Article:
Williams Lake is receiving federal-provincial investments in critical clean water and wastewater infrastructure, announced Donna Barnett, MLA for Cariboo-Chilcotin Friday, on behalf of Minister of Community, Sport and Cultural Development Peter Fassbender,
The Clean Water and Wastewater Fund is providing approximately $310 million to 144 projects throughout the province, with Williams Lake awarded $450,233 for phase four of the storm water management project in the River Valley and $166,000 for a water management strategy.
“Creating an effective and efficient stormwater management system is beneficial to the whole community,” Barnett said. “It is great to see our government prioritizing the needs of rural areas with key infrastructural investments.”
Mayor Walt Cobb said the money for a water management strategy comes at a time when the federal government is pushing for communities to ensure manganese levels in drinking water are at an acceptable level.
“The federal government is saying if it reaches a certain point we have to look at a water treatment plant,” Cobb said. “This funding enables us to look at what that’s going to look like at the end of the day. What is our water table and if we have to put in a treatment plant how much is that going to cost?”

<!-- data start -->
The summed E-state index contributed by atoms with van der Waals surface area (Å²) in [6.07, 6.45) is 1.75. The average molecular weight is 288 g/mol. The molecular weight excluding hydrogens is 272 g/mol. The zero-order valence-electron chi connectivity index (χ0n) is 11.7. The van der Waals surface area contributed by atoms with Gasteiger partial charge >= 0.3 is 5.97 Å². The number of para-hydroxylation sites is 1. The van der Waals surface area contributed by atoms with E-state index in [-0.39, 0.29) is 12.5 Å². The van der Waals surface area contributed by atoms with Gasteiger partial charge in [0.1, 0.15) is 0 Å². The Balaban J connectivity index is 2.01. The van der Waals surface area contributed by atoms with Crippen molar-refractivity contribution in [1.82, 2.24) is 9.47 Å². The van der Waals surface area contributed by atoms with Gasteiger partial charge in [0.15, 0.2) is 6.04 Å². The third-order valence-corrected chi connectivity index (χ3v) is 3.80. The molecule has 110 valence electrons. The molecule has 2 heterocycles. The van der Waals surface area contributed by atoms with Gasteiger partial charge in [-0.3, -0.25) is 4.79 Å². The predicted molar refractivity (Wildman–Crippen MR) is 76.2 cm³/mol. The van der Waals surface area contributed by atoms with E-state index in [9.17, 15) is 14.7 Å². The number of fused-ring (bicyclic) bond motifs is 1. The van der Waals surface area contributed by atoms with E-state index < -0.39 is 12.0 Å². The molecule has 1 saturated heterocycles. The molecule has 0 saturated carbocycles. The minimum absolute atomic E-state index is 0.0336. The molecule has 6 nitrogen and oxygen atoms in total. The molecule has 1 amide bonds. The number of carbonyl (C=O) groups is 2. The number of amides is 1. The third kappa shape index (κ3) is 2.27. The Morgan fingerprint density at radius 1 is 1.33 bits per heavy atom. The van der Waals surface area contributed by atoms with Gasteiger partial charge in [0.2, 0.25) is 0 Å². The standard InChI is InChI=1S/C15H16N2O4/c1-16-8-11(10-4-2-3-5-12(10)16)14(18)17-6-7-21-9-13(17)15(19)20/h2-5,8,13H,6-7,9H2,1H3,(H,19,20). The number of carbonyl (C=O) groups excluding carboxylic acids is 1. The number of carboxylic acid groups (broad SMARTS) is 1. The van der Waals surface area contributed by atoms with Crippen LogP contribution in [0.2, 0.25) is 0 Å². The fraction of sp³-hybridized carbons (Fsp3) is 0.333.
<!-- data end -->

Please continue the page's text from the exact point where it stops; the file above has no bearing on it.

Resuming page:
It also gives the city the opportunity to look at the option of installing water metres, he added.
“If we are going to have to go to the extent of treating water, we better know exactly how much water we are using for sure, not just what we are pumping into the well. The users are going to have to pay the bill, which they are already through the water bills, but metres would help us regulate and make sure everybody is paying for their usage.”
There are people that water their lawns a “whole” lot more than necessary, Cobb said, noting water metering would see them pay extra.
“It will also help us conserve water. It is not just about the revenue, it’s about water management. There’s no use wasting it. It’s a very valuable commodity.”
Putting in metres would be costly, he added.
The city’s manager of water and sewer Joe Engelberts, said the money for stormwater management is for building retention ponds in the creek valley to eliminate suspended solids from entering the creek during rain events.
“I do believe this is the second to last retention pond project the city will be undertaking,” Engelberts said.
Safe and reliable drinking water and wastewater systems are essential infrastructure for all communities in the province, said Peter Fassbender in a press release.
“The Clean Water and Wastewater Fund enables local governments to make the critical investments in essential services their citizens rely upon. This program is another successful example of our government working together with our federal and municipal partners to best serve British Columbians.”